A Guide to 3D Printing with Ninjaflex Filament
In the world of FDM 3D printing, some filaments are more challenging to work with than the others. While we’ve all heard of the usual and PLA filaments, probably fewer of us are familiar with the Ninjaflex line.
A Ninjaflex filament is something special. It’s selectively useful and can be quite a handful to work with if you don’t know what you’re doing. However, it’s also one of the more unique filament options. If you’re sufficiently intrigued, then read on for our guide on Ninjaflex filaments and how to best use them.
What is Ninjaflex filament?
Ninjaflex is one of several 3D printing filament lines from the NinjaTek brand. What makes it unique is that it’s made of Thermoplastic Polyurethane (TPU), a polymer known for its elasticity and flexibility. TPU has been often touted as the closest that one could get to 3D printing with rubber. Although there are several other TPU filaments in the market, Ninjaflex is by far the most popular option.
According to the product specs, Ninjaflex filaments have a shore hardness of 85A and are rated for 660% elongation without wearing, cracking, or deforming permanently. It is available in both 1.75-mm and 3.00-mm diameter variations. The available Ninjaflex colors aren’t just diverse, they are also incredibly fun with names like Radiant Orchid, Mustard, and Flamingo.
When to use Ninjaflex
The properties of Ninjaflex make it vastly different from other 3D printing filaments like ABS or PLA. While most other plastics used in 3D printing are hard plastics, Ninjaflex is only one a handful of flexible filaments. Thus, Ninjaflex and other TPU filaments belong to a class of their own.
This also means that Ninjaflex isn’t the type of filament that one would normally use for the usual 3D printing projects. The first reason is that Ninjaflex filaments are fairly expensive – about twice the cost of your usual PLA or ABS filament.
The flexible nature of Ninjaflex makes it unsuitable for any application that requires significant strength or rigidity. When subjected to a load, flexible filament like Ninjaflex will either compress or stretch rather than hold its shape. However, this makes Ninjaflex perfect for containers that need to have a snug fit, such as cases for phones and other electronic devices.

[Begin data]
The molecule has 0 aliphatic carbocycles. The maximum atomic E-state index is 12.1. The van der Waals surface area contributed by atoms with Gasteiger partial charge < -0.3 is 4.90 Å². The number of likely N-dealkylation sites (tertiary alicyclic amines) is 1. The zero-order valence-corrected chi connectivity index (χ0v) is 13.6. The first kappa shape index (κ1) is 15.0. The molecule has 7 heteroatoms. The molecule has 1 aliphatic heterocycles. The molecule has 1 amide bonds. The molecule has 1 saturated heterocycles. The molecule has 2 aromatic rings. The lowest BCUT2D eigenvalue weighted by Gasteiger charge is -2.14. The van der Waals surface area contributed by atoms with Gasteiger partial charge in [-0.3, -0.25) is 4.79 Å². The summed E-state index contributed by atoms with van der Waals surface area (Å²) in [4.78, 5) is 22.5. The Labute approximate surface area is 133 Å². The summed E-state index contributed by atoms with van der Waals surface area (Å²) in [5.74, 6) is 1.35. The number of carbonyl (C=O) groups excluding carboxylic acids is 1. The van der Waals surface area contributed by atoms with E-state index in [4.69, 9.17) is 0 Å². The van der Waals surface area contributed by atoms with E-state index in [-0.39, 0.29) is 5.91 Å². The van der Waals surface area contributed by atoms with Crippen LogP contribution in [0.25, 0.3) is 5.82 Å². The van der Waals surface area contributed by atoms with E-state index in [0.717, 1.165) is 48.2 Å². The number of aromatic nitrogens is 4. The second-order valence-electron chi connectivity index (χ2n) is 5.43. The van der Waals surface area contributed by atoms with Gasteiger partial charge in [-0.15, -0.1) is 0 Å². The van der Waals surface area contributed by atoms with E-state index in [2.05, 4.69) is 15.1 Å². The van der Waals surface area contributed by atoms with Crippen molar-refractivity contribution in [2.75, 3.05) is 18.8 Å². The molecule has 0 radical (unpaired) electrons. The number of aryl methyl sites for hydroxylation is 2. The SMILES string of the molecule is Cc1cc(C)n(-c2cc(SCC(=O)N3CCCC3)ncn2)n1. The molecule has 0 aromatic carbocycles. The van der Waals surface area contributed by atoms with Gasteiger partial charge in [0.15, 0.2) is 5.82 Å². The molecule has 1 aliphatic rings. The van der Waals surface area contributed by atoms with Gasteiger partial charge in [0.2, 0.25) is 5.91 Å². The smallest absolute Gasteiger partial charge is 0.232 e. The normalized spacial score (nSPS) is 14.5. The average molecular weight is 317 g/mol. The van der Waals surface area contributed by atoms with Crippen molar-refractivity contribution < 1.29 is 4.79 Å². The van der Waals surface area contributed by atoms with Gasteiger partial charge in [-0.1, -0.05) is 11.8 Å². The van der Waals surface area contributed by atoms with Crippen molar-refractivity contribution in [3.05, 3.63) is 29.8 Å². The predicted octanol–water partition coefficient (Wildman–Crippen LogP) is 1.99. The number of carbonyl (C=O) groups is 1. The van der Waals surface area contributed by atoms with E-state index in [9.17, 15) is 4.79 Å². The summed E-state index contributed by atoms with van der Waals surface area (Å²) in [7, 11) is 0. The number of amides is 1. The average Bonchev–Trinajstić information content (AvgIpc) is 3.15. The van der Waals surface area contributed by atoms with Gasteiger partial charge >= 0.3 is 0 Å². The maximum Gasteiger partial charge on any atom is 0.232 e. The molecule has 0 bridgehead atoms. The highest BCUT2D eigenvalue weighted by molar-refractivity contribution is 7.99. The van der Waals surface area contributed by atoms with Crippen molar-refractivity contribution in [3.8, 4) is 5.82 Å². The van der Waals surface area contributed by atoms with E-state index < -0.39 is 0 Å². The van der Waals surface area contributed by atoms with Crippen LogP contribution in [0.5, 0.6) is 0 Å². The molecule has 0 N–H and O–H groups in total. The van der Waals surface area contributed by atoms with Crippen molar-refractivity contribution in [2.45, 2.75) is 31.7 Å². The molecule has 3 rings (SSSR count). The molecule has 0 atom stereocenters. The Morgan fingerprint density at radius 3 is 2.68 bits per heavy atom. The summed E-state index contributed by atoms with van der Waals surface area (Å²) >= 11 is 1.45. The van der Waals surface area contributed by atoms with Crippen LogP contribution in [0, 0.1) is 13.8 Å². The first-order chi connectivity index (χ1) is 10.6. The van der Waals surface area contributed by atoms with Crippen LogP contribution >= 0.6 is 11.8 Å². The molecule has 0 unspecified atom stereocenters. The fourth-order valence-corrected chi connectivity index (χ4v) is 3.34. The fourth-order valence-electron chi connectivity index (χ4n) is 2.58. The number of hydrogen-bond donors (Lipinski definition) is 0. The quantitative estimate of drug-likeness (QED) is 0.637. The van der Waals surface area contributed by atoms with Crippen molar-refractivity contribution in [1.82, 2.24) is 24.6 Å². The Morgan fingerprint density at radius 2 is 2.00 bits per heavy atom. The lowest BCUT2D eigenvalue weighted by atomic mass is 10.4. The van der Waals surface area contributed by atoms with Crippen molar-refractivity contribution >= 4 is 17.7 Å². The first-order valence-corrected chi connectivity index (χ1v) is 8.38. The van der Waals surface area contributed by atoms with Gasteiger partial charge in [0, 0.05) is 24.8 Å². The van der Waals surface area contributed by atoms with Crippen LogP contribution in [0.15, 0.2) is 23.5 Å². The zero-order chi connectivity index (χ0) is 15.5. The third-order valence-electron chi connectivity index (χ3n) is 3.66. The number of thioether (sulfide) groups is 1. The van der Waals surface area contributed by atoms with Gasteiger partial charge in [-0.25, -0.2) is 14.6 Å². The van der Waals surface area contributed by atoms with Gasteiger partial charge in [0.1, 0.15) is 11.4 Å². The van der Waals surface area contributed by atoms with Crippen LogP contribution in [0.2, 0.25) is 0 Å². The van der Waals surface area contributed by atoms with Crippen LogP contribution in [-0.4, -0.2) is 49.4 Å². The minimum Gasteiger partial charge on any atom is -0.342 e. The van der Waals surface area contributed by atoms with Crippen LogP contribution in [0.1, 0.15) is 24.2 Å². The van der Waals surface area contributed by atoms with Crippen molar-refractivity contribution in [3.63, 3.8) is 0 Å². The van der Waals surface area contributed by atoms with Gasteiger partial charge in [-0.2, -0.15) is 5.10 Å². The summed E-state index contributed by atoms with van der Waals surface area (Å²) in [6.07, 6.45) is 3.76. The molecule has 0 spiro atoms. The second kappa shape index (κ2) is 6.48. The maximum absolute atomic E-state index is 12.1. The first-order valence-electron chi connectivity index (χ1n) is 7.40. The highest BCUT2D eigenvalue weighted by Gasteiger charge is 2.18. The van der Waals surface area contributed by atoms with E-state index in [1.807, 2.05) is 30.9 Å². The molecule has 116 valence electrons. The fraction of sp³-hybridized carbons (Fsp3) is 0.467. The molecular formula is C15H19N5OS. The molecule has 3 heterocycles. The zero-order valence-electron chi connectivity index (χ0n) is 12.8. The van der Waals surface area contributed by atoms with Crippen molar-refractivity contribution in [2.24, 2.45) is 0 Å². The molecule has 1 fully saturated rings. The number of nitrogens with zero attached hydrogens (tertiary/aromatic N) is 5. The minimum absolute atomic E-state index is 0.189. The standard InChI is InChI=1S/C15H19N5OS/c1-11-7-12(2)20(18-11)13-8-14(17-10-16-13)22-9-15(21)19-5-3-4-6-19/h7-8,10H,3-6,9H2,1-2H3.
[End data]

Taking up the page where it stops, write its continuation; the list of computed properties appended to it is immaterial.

Ninjaflex has a very high coefficient of friction, which means it will take significant force for it to slip or slide. If you want to make a custom-made grip for your hand tools, then Ninjaflex should be worth considering.
Lastly, Ninjaflex has very good impact resistance. Its ability to deform means that it can absorb a great deal of energy, making it a great enhancement for high-impact applications. It’s not unusual to see TPU filaments used to 3D print replacement gaskets, O-rings, and other replacement parts for common household items.
Best 3D printer settings for Ninjaflex
As far as 3D printing filaments go, Ninjaflex is still considered an “exotic” option. Not many people use it only because it just a selectively useful plastic but also because it is a somewhat difficult material to work with. Ninjaflex isn’t the type of filament you would print with just for fun. Rather, printing with Ninjaflex is typically towards a legitimate objective. It’s also quite expensive, so it’s not the kind of filament you would be comfortable wasting.
The recommended printing temperature for Ninjaflex is somewhere between 225 to 235 C. This is a pretty narrow range, so finding the best temperature for your specific filament should not be too difficult. Factors such as the diameter of the filament, the diameter of the nozzle, and the layer thickness settings will have an effect on which temperature is optical. We suggest setting the temperature at the minimum and working your way up until you get the best results.
A heated bed is not necessary when printing with Ninjaflex filament, but you have the option of using one. The official Ninjatek website recommends a maximum setting of 40 C for the print bed. However, other users have also been successful with setting the bed up to 70 C. Feel free to experiment with this parameter and increase the temperature if you’re running into bed adhesion problems.
Flexible filaments are known to have poor bed adhesion. This is something to keep in mind when printing with Ninjaflex filament. If you’re still having issues despite using a heated bed, then feel free to put a layer of blue painter’s tape on the print bed. A glue stick is also a viable option, especially since putting on the tape could be too much work. You can also try to tweak your printer settings to print hotter and slower.